Sunday, 27 November 2016

Between Times

It does not seem possible to me that we’ve arrived at the First Sunday in Advent. Perhaps because it’s been so mild or perhaps because this fall has flown by. The signs are all there. Christmas music in stores; lights on houses; it is frightening to go near a store. The lobby is on our house for when the tree will go up. But I still feel like it’s October. I haven’t even put my snow tires on. Sometimes we arrive at seasons before we are ready. That is why we need Advent. It’s four weeks to focus our hearts and souls on getting ready for the mystery of Jesus’ birth. Advent also marks start of something new. It is the first day of a new Christian year. 
So in spite of me not being ready, it seems Christmas is in the air – the joy is building. It is one of those challenges with face as a people of faith. The world tells us Christmas is here. But in church we sing Advent carols like “O Come, O Come Emmanuel”, we light candles that help us prepare for Jesus birth and we wait. Even the scripture readings are challenging. Like the one for this morning from Matthew: 
“But about that day and hour no one knows, neither the angels of heaven nor the Son, but only the Father. For as the days of Noah were, so will be the coming of the Son of Man. For as in the days before the flood they were eating and drinking, marrying and giving in marriage, until the day Noah entered the ark, and they knew nothing until the flood came and swept them all away, so too will the coming of the Son of Man. Then two will be standing in the field; one will be taken and one will be left. Two women will be grinding meal together; one will be taken and one will be left. Keep awake therefore, for you do not know on what day your Lord is coming” (Matthew 24: 36 – 42)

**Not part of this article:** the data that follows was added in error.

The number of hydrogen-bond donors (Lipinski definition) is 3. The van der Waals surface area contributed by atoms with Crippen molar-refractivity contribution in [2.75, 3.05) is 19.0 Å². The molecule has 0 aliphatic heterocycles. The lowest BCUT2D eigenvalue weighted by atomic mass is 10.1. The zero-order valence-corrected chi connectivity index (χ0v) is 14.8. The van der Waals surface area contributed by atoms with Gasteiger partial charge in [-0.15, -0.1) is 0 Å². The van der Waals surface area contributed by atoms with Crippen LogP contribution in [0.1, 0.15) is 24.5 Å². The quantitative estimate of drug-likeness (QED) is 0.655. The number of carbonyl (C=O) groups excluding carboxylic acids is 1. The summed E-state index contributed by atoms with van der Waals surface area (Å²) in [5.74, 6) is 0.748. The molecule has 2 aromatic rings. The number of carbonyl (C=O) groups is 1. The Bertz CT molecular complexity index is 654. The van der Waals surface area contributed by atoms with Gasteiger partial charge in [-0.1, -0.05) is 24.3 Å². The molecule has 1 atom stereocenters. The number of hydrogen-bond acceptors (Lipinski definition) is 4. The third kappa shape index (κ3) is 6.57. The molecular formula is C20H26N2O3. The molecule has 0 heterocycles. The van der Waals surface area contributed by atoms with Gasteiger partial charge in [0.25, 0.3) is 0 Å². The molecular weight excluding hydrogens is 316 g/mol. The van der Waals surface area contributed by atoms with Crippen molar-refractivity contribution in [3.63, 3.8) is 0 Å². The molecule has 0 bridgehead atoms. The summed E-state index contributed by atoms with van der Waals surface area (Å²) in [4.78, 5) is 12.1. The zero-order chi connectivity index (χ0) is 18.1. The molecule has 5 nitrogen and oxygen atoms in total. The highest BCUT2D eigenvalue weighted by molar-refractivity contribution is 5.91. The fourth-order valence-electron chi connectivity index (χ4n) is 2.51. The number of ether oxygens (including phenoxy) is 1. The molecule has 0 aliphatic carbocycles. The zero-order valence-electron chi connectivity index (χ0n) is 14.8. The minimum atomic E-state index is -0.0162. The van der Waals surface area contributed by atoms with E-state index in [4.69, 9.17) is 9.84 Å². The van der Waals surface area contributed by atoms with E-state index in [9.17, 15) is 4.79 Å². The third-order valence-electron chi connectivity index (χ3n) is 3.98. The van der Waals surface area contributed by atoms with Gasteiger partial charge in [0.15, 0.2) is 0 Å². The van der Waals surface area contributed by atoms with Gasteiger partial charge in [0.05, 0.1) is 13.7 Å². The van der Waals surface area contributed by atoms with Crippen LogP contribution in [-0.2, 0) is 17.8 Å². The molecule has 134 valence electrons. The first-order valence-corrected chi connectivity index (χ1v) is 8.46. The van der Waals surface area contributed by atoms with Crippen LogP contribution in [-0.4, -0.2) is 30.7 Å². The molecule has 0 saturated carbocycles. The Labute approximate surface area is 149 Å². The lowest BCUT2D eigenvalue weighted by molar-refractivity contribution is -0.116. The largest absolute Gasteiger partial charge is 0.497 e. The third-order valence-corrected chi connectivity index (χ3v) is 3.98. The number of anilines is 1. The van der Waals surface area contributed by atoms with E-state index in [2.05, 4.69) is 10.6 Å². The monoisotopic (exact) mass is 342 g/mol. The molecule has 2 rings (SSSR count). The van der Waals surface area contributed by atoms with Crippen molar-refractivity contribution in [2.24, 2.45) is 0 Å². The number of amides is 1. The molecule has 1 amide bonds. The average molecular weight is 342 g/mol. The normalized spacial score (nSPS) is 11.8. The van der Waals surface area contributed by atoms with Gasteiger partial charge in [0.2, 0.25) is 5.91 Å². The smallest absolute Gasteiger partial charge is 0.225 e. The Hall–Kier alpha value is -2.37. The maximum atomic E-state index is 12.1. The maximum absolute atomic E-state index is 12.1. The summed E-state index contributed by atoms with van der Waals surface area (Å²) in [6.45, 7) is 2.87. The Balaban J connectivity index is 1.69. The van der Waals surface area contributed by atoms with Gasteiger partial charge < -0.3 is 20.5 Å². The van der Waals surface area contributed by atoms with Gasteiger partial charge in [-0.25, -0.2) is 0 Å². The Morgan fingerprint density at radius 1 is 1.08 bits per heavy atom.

You would be in good company wondering why we are reading this passages at the beginning of a festive season when we are getting ready for the birth of the babe in the manger. 
Apocalyptic literature; eschatological texts are text that deal with the end of time and the coming of God’s reign. There is a long tradition in the bible of apocalyptic literature. At the heart of apocalyptic literature is the promise of God’s coming reign and it is a theme that runs throughout the bible. 
Sometimes the words are so beautiful and sometimes that can seem a bit scary. The book of Revelation describes the new heaven and new earth in which God will be at home among mortal, God will wipe every tear from our eyes and offer us water from the spring of the water of life. (Revelation 21) Our reading from Isaiah says “He shall judge between the nations, and shall arbitrate for many peoples; they shall beat their swords into ploughshares, and their spears into pruning hooks; nation shall not lift up sword against nation, neither shall they learn war anymore. O house of Jacob, come let us walk in the light of the Lord!” (Isaiah 2: 4 – 5) This passage does not describe current reality neither for the people Isaiah spoke to or for us. This passage is a future hope for God’s coming reign.